writing

Iris Wildthyme of Mars

The author list for “Iris Wildthyme of Mars” (ed Philip Purser-Hallard), due out this summer from Obverse Books, was announced this week, and I am on it!

Iris is a splendid character to write, and I enjoyed putting the story together. (Writing for me often feels like that; like locking pieces of idea into one another to create a finished structure. I may be influenced in this notion by time recently spent with Duplo blocks.) It even has a permaculture genesis…

I’m looking forward to reading the other stories (I’ve already read a first draft of one of them, and it was great; and I’m familiar with previous work from several of the other authors), and to the book coming out. Watch this space, and so on.

growing things

Hydroponics

Chris Wimmer of Captain Hydroponics recently dropped me an email to say hi. Having recently visited the Biospheric Foundation in Salford and seen their experimental urban aquaponics setup, I was interested and asked him a little more about hydroponics.

Chris says:
“Hydroponics is the practice of gardening without soil. This method allows you to grow your plants with less water and fertilizer than traditional gardening. You can even get creative by reusing existing household items in your hydroponic systems.”

His site explains it all in more detail. I quite like the look of this simple DIY system. I already have an airstone (bought for making compost tea) and I’m sure we have a plastic box kicking around somewhere. The 2-litre plastic bottle idea doesn’t even need an airstone, and this hydroponic microgreens setup is even easier. (Chris tells me that you can use non-peat alternatives to peat moss.) I shall see if I can give one of them a go this season — or if anyone reading does, please report back.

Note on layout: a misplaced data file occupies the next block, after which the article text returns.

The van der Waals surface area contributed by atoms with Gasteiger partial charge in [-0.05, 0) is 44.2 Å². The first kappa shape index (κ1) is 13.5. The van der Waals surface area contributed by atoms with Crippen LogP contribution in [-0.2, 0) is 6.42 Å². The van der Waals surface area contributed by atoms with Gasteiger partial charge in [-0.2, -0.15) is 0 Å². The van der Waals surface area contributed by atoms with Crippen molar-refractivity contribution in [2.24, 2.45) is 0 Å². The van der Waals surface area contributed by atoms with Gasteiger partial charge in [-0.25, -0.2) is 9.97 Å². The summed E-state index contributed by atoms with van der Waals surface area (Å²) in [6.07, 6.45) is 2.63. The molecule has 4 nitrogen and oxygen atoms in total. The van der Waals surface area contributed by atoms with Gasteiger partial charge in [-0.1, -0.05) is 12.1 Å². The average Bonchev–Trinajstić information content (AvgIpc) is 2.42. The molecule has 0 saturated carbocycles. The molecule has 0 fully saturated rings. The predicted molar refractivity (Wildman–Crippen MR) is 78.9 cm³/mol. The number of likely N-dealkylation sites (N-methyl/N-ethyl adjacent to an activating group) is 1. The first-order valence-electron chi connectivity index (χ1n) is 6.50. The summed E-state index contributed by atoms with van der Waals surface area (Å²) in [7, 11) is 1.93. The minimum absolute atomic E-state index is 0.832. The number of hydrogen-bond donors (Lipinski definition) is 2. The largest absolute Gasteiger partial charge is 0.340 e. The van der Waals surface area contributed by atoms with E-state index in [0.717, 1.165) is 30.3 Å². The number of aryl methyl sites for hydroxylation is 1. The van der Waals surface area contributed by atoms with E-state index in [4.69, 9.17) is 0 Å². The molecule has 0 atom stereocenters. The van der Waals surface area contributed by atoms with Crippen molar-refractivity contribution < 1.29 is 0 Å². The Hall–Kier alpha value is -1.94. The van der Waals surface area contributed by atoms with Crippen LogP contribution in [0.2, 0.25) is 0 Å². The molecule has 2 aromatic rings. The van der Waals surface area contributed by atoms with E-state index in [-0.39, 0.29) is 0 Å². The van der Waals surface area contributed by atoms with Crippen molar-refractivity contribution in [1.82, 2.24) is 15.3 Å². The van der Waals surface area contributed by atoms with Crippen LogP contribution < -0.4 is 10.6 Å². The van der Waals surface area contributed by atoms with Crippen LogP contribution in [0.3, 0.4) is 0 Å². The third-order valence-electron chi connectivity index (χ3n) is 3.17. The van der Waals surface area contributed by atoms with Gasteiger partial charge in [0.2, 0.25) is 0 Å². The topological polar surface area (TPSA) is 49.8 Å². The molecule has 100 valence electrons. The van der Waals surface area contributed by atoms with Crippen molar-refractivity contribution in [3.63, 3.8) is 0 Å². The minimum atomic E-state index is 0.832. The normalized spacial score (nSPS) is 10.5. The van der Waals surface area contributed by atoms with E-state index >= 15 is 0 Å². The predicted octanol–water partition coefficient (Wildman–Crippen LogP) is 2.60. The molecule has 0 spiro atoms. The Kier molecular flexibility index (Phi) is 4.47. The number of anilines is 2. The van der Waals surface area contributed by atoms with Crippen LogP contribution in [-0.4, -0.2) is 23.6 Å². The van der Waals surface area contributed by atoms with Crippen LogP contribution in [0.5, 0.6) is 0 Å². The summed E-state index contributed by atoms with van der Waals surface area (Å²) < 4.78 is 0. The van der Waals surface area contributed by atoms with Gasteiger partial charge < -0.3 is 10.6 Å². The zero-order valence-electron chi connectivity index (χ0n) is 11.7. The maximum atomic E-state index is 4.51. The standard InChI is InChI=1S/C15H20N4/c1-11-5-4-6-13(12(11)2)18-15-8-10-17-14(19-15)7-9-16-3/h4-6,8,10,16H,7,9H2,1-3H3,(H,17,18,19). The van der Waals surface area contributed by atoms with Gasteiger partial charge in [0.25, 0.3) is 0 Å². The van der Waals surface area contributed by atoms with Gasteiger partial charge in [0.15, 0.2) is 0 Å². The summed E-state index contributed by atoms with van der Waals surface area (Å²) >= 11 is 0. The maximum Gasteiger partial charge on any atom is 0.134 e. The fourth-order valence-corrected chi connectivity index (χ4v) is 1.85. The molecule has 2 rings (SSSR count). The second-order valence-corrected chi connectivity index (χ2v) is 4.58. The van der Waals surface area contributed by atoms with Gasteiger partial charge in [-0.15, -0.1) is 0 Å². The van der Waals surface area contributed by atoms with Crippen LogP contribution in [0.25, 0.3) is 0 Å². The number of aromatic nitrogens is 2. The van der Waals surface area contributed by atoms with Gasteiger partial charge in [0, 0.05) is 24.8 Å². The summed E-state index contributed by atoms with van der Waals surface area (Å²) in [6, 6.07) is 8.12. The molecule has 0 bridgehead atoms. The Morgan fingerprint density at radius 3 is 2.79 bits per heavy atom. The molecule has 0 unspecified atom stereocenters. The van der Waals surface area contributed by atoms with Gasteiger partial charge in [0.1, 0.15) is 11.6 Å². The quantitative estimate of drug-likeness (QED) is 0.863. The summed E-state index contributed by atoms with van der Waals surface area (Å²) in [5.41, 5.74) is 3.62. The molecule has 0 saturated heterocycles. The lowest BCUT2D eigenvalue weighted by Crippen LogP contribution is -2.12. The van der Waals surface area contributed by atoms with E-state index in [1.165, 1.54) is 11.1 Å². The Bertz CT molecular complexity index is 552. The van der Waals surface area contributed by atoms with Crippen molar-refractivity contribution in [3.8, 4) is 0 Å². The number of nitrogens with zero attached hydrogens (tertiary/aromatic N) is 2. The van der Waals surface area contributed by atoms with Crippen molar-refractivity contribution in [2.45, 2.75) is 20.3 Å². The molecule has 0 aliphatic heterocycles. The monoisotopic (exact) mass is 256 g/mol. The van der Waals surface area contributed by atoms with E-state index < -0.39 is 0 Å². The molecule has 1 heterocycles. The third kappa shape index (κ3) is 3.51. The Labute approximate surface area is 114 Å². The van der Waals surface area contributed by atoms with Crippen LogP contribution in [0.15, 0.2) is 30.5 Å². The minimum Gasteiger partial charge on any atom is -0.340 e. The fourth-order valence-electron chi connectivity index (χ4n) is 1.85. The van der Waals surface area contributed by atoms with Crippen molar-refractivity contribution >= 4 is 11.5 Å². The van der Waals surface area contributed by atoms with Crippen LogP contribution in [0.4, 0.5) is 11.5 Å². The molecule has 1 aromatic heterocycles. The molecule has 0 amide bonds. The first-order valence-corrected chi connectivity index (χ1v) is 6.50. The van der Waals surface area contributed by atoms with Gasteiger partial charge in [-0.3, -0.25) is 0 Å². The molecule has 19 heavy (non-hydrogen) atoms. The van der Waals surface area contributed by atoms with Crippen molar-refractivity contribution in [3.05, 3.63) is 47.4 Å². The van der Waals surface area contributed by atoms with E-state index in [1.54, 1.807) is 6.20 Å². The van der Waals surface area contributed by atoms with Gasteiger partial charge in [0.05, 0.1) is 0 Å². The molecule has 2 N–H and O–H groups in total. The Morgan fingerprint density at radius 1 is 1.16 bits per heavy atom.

In case you’re wondering: the difference between aquaponics and hydroponics is that aquaponics also involve fish, with the idea being that the fish waste products act as fertiliser for the plants, with the plants therefore keeping the water clean. The Biospheric Foundation setup also involves compost, which in its turn produces worms to feed the fish. Graham Burnett at Spiralseed wrote up the LAND trip to Manchester that I was on which included that visit.

writing

Strange Bedfellows

The anthology Strange Bedfellows, from Bundoran Press, is on sale now (wherever books are sold, and also specifically direct from the publisher or from Amazon UK). My story Blocking features it.

It’s an anthology of specifically political SF, from a broad range of political perspectives. My story concerns spacefaring anarchists (as may not be terribly surprising to anyone who is familiar with my political biases), and the making of decisions, personal and collective. There’s a review of the book as a whole over on Black Gate. I’ve been reading the rest of the stories (not quite all done yet as my author copy only arrived recently) and it’s a thought-provoking read all round.>